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Does Suboxone cause tooth pain?

There is insufficient evidence at this time to determine whether or not taking Suboxone specifically causes tooth pain or other dental issues. 

What should I know about Suboxone and my oral health?

Suboxone is available as an oral film or tablet that is either dissolved in the cheek or under the tongue. One of the side effects of Suboxone is xerostomia (decreased saliva), frequently causing dry mouth. 

A dry mouth can lead to cavities since saliva helps prevent tooth decay by washing away food and bacteria and decreasing the acidity level within your mouth. The formulations of Suboxone are also acidic, which can affect tooth integrity and also cause other side effects like a painful tongue and redness in the mouth. 

In addition, patients who take Suboxone are encouraged to keep the accumulating saliva from the film or tablets in their mouth to increase absorption, which further increases the contact time the acidic solution has with the teeth, which may further increase the risk of cavities.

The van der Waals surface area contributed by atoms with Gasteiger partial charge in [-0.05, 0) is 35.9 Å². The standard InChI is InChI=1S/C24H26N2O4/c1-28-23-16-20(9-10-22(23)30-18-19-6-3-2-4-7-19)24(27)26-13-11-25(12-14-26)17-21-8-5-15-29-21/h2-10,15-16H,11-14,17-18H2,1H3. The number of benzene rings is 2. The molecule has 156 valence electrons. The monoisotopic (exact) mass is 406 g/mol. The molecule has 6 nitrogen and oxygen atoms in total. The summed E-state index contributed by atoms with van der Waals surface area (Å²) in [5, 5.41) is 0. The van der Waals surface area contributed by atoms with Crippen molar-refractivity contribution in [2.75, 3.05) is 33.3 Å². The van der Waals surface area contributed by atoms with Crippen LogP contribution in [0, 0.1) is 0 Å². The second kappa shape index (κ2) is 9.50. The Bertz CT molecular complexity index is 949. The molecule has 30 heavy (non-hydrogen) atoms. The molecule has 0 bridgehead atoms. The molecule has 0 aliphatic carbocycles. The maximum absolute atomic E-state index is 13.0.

Despite these concerns, it is not clear whether Suboxone is directly responsible for dental issues people experience as previous opioid use can negatively affect dentition, and some people’s oral health improves with the use of Suboxone. 

How can I maintain good oral health while taking Suboxone?

People taking Suboxone should receive routine dental care on time, at least every six months. They also should make sure their dental provider is aware they are taking Suboxone, so they can thoroughly evaluate their mouth, teeth, and gums to screen for common mouth issues that can occur while taking Suboxone. 

In addition, daily self-care such as brushing your teeth twice daily and flossing at least once daily should become routine. People taking Suboxone can also decrease the amount of sugar in their diet, avoid tobacco products, eat a well-balanced diet with plenty of fruits and vegetables, and drink plenty of water. 

Any symptoms of dental or oral problems should be reported promptly to your dentist, such as: 

  • Bleeding or swollen gums when brushing or flossing 
  • Chronic bad breath 
  • Dry mouth 
  • Loose, cracked, or broken teeth 
  • Ulcers or sores in the mouth that do not heal 
  • Sudden sensitivity to hot, cold, or sweet foods and beverages 
  • Toothache or pain 

Do not wait until your next appointment or chalk any of the above symptoms up to just a side effect of your Suboxone. 

If you experience a high fever, facial or neck swelling with any of the above symptoms, you should immediately notify your dentist and seek emergency services. 

Brittany Hoffmann-Eubanks, PharmD, MBA

Brittany Hoffmann-Eubanks, PharmD, MBA, received her Doctor of Pharmacy and Master of Business Administration degrees from Drake University College of Pharmacy and Health Sciences and completed her community pharmacy residency with Midwestern University and a local community pharmacy.

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